Canada is currently undertaking a hearing into the future of the television industry in that country dubbed “Let’s Talk TV.” Major players have been asked to comment and participate in the hearings, and Netflix has flat out refused to answer some of the questions posed by the Canadian Radio-television and Telecommunications Commission (CRTC).
The information that Netflix refused to hand over concerned the number of Canadian subscribers they have, as well as their earnings from that subscriber base. Netflix refused to hand over the information stating they had concerns over the confidentiality of the information. The real issue that surfaces from Netflix’s refusal to provide these details to the CRTC raises questions about what jurisdiction the CRTC really has – or doesn’t have – over Internet based video services.
“The more specific question here is, does [Canada’s] Broadcasting Act apply to these Internet-based services?” said Michael Geist, a law professor at the University of Ottawa, in an interview.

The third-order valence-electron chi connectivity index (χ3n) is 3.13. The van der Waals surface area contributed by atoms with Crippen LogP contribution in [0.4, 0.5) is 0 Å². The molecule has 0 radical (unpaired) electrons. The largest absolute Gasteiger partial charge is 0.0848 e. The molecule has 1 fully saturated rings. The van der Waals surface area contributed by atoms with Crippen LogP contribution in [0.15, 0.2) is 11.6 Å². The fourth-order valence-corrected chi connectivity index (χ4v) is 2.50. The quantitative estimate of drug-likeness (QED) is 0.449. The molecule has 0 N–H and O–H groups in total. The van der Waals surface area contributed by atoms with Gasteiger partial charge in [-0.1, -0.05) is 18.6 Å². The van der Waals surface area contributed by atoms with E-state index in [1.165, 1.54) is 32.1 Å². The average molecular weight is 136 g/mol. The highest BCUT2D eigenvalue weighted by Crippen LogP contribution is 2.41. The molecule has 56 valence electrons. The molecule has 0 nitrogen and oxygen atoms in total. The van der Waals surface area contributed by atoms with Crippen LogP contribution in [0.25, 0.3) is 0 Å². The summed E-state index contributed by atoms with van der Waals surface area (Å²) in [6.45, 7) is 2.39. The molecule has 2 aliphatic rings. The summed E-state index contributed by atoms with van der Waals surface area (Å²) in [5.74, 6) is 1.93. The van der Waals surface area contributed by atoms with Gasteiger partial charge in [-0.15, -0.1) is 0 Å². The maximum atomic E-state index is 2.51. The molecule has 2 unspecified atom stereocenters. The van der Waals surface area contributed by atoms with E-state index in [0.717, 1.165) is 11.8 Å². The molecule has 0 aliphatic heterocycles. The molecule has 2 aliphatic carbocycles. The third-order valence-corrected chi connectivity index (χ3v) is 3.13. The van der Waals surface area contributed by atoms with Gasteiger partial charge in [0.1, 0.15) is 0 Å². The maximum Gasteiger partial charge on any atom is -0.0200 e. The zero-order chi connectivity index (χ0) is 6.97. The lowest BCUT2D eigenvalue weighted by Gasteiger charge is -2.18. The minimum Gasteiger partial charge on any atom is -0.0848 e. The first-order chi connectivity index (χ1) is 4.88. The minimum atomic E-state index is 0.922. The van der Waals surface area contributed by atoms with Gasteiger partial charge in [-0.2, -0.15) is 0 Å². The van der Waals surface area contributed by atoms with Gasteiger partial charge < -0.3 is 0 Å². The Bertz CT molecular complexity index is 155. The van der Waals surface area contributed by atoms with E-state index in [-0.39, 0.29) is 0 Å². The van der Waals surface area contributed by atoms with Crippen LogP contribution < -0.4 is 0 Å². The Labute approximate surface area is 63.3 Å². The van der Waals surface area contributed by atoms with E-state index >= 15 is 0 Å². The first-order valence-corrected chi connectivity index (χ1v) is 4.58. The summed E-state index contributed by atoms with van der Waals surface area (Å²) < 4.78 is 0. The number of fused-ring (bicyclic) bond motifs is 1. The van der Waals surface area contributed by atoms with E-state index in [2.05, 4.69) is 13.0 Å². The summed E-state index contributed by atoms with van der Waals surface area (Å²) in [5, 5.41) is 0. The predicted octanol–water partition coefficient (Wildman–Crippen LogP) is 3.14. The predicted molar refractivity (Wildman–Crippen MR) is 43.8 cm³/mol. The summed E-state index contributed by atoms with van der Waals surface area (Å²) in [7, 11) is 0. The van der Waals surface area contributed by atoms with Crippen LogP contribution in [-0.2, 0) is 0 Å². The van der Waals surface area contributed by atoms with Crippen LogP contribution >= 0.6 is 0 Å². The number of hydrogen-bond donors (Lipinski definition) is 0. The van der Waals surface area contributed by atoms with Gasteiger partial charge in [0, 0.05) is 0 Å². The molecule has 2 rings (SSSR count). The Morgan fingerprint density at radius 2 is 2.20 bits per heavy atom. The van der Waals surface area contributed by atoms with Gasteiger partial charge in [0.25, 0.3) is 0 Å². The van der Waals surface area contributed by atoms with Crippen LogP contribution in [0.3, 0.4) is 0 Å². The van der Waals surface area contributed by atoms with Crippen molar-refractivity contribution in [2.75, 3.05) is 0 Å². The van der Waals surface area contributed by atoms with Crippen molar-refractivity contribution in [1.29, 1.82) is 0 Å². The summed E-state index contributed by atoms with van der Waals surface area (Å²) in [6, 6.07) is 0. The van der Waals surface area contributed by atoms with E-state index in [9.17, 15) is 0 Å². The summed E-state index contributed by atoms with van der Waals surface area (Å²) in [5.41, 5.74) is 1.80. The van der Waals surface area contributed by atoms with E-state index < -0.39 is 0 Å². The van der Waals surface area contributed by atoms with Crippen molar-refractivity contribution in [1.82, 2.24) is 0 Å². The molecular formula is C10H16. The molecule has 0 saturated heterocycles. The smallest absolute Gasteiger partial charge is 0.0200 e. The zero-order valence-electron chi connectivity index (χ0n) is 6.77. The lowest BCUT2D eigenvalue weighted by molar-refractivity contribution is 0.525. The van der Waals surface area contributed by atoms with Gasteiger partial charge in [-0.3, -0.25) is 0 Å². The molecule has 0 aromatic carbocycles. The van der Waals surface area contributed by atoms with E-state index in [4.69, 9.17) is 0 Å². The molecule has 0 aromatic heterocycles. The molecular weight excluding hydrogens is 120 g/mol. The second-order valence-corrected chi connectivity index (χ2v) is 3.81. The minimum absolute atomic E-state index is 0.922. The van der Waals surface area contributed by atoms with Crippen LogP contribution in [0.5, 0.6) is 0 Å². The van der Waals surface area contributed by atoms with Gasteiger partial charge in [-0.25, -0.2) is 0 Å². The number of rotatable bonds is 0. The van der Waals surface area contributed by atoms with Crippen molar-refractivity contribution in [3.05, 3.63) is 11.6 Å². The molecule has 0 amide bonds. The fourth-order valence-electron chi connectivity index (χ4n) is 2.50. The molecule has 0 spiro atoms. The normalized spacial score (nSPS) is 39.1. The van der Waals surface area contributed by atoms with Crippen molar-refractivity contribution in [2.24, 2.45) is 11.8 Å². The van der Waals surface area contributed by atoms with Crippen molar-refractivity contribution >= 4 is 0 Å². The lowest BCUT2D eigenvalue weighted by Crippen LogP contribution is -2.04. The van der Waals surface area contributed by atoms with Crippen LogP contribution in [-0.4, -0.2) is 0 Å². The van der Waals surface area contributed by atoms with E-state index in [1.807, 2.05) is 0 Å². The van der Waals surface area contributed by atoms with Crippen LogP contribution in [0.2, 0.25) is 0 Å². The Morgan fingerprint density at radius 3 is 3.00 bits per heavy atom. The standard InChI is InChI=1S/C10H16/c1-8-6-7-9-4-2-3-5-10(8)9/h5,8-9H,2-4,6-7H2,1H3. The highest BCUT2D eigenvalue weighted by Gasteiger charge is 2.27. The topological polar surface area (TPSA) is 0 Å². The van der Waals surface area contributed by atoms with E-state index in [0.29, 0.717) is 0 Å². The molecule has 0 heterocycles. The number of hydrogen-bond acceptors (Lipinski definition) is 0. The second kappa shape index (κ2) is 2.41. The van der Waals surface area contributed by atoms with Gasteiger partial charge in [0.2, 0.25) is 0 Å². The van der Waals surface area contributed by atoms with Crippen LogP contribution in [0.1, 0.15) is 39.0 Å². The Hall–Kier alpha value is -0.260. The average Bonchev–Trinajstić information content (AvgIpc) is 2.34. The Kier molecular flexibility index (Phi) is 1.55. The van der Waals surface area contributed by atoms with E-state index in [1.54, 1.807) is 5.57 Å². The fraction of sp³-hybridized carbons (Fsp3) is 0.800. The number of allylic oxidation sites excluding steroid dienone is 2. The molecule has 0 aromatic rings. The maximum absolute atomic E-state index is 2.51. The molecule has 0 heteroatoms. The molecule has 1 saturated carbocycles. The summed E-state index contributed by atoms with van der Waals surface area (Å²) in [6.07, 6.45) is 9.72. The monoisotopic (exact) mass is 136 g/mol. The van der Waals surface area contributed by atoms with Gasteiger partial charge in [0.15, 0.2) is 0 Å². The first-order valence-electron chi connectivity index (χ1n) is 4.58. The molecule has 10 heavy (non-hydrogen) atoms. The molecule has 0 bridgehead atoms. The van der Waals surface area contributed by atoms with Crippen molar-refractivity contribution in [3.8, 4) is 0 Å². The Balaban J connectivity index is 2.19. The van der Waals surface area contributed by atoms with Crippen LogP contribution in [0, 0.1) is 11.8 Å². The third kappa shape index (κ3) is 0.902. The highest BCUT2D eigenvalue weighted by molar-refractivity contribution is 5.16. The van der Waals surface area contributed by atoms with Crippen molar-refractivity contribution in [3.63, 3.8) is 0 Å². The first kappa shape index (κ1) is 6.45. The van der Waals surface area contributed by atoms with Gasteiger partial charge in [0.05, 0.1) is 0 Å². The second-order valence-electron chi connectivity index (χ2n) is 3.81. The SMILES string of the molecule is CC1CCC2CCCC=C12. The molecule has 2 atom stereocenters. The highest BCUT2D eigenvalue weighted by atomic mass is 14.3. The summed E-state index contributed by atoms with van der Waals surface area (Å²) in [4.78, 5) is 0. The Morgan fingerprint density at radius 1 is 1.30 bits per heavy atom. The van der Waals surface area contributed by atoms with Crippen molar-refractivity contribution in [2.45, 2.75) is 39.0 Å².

The CRTC governs traditional media in Canada, and in the past online media was exempt from regulations that the CRTC imposes on traditional broadcasters. In 2012, this exemption was amended and the CRTC requires new media companies (as they call them) to submit information regarding their
“activities in broadcasting in digital media, and such other information that is required by the Commission in order to monitor the development of broadcasting in digital media, at such time and in such form, as requested by the Commission from time to time.”
One of the main issues that has surfaced recently is that traditional TV broadcasters are finding themselves competing even more with online services and feel the new media outlets should be subject to the same content and programming rules as traditional programming providers are. A key component of the rules consists of programmers requiring a specific amount of Canadian programming content. As part of the hearings, the CRTC is trying to decide how online video services should be regulated, and state they require the information to understand the Canadian operations of these companies.
Regardless, Netflix’s refusal to hand over information to the CRTC could be setting a precedent for other companies as well. Do you think the CRTC has a right to demand subscriber information from Netflix and other companies? Let us know in the comments below, or on Google+, Facebook, or Twitter.Source: Globe and Mail